The Quick Facts: Although the summer months may be the time of year we most want to be outside, they may be the worst time of year to do so since air pollution and “bad air” days can occur more frequently in many parts of the U.S. this time of year. EPA recently issued new regulations for air pollution to improving air quality as well as proposed rules that will require six states to participate in the program to reduce ozone-season nitrogen oxide emissions. To protect your children, and sensitive adult populations, from the effects of air pollution when playing outside, following the guidance outlined below.
The Cross-State Air Pollution Rule
The Environmental Protection Agency (“EPA”) is charged with protecting human health and the environment including the regulation of air pollution from fossil fuel, such as coal or oil, burning power plants. Air pollution can have negative impacts on health ranging from premature mortality to aggravated asthma. Those people most vulnerable to air pollution are sensitive populations, particularly children. See also Real Mama’s article “Smog Season Safety: How to Help Your Kids Enjoy the Outdoors While Reducing Risk from Harmful Air Pollution” by Special Contributor to Real Mama, Inc. Rebecca Watts Hull.
In addition, air pollution can contribute to global climate change as well as more regional impacts on the environment such as acid rain. Acid rain occurs when air pollution is brought down from the atmosphere by rain and causes acidification of lakes and streams making them uninhabitable by plants and animals – basically the plants and animals can’t breath. In addition, acid rain causes damage to trees, crops, historic buildings, and statues.
EPA has established national air quality standards to protect public health for five major air pollutants regulated by the Clean Air Act, ground-level ozone, particle pollution (also known as particulate matter), carbon monoxide, sulfur dioxide, and nitrogen dioxide. EPA requires industries that emit such pollution to comply with various regulations aimed at reducing air pollution and protecting the population and environment.
The new EPA Cross-State Air Pollution Rule requires 27 states to significantly improve air quality by reducing power plant emissions that contribute to ozone and/or fine particulate pollution in other states. Air pollution can certainly be local, but it can also be global and/or regional. Particularly in the eastern United States, prevailing winds blow from west to east so the pollution coming from one state can significantly impact another. Think of the weather map from your local news station. On the East coast, people are often concerned about what is happening in the middle of the country as a precursor to weather coming down the line. Similarly, air pollution from other states travels in much the same way. EPA’s new Rule is designed to account for that.
Specifically, the EPA rule requires a reduction by power plants of sulfur dioxide emissions by 73 percent by 2014 and nitrogen oxide emissions by 54 percent by 2014, from 2005 levels. Sulfur dioxide is primarily release from the burning of fossil fuels such as coal or oil to generate electricity at power plants. Sulfur dioxide, at high concentrations, can affect breathing, is the primary contributor to acid rain, and contributes to limited visibility in large parts of the country. Nitrogen oxides, or NOx, react in the atmosphere to create ozone and acid rain. Power plants will have to start cutting their sulfur dioxide emissions as early as January 2012 and nitrogen oxide emissions by May 2012.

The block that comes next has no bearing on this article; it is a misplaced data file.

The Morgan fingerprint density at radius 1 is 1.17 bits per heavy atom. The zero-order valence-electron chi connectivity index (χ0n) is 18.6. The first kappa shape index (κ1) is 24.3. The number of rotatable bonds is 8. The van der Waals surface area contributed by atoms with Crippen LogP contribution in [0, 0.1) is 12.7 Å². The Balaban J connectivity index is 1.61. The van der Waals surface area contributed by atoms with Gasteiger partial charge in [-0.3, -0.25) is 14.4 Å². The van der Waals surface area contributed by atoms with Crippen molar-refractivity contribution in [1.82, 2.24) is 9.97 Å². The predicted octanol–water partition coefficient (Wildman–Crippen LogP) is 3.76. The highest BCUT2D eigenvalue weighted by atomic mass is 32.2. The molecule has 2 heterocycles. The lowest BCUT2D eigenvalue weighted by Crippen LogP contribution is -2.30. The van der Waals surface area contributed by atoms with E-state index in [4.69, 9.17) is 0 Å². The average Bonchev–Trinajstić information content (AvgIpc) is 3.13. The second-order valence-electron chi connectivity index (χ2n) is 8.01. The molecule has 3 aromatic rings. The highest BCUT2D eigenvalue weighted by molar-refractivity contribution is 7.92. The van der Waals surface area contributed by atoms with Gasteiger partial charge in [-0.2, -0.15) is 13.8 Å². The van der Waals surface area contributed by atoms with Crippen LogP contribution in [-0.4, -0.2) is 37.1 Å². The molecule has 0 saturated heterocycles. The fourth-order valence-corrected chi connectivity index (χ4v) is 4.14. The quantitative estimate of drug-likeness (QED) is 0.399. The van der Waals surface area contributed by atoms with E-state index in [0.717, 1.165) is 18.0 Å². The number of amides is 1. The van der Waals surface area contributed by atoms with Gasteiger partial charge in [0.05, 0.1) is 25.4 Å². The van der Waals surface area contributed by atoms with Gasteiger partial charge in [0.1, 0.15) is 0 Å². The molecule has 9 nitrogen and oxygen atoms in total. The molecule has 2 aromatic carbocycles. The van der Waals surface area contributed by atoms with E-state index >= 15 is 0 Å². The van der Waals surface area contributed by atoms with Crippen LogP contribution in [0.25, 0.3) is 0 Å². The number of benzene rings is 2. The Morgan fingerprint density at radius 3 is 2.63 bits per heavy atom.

In another regulatory action, EPA also issued a supplemental notice of proposed rulemaking to require six states – Iowa, Kansas, Michigan, Missouri, Oklahoma, and Wisconsin – to make summertime reductions in nitrogen oxide under the Cross-State Air Pollution Rule ozone-season control program. If finalized, this rule along with the Cross-State Air Pollution Rule are aimed at making sure that ozone-season nitrogen oxide emissions meet the 1997 8-hour Ozone National Ambient Air Quality Standard or what EPA has determined to be a “safe” level.
According to EPA, the projected amount to be spent by power plants, and others impacted, is $800 million in 2014 and the projected benefits will yield $120-280 billion in annual health and environmental benefits in 2014, including the value of avoiding 13,000 to 34,000 premature deaths.
Ways to Protect Your Family From Exposure to Air Pollution
- Keep kids inside on days when air quality is bad. Check the website http://www.airnow.gov to get real-time air quality reports for over 300 cities across the U.S.
- Reduce energy consumption because the less power required to be generated means the less fossil fuels required to be burned.
- Plant trees to help absorb particulates and improve air quality.
- Avoid being outside when lawnmowers, leaf-blowers, and other outdoor equipment are being used to protect kids from exhaust fumes as well as noise.
Information used in this article was found at the following sources, which you can visit if you want to find out more about this topic:
http://www.airnow.gov/ (AIRNow Website developed by the U.S. EPA, NOAA, NPS, tribal, state, and local agencies to provide the public with easy access to national air quality information. The Web site offers daily AQI forecasts as well as real-time AQI conditions for over 300 cities across the US, and provides links to more detailed State and local air quality Web site).
http://www.reuters.com/article/2011/07/07/us-usa-epa-smog-idUSTRE7664GD20110707 (Article entitled, EPA rule aims to cut smog, soot from coal plants, July 7, 2011, by Timothy Gardner and Tom Doggett)
http://www.epa.gov/airtransport/ (EPA’s Final Cross State Air Pollution Rule, issued July 6, 2011, requires 27 states to significantly improve air quality by reducing power plant emissions that contribute to ozone and/or fine particulate pollution in other states)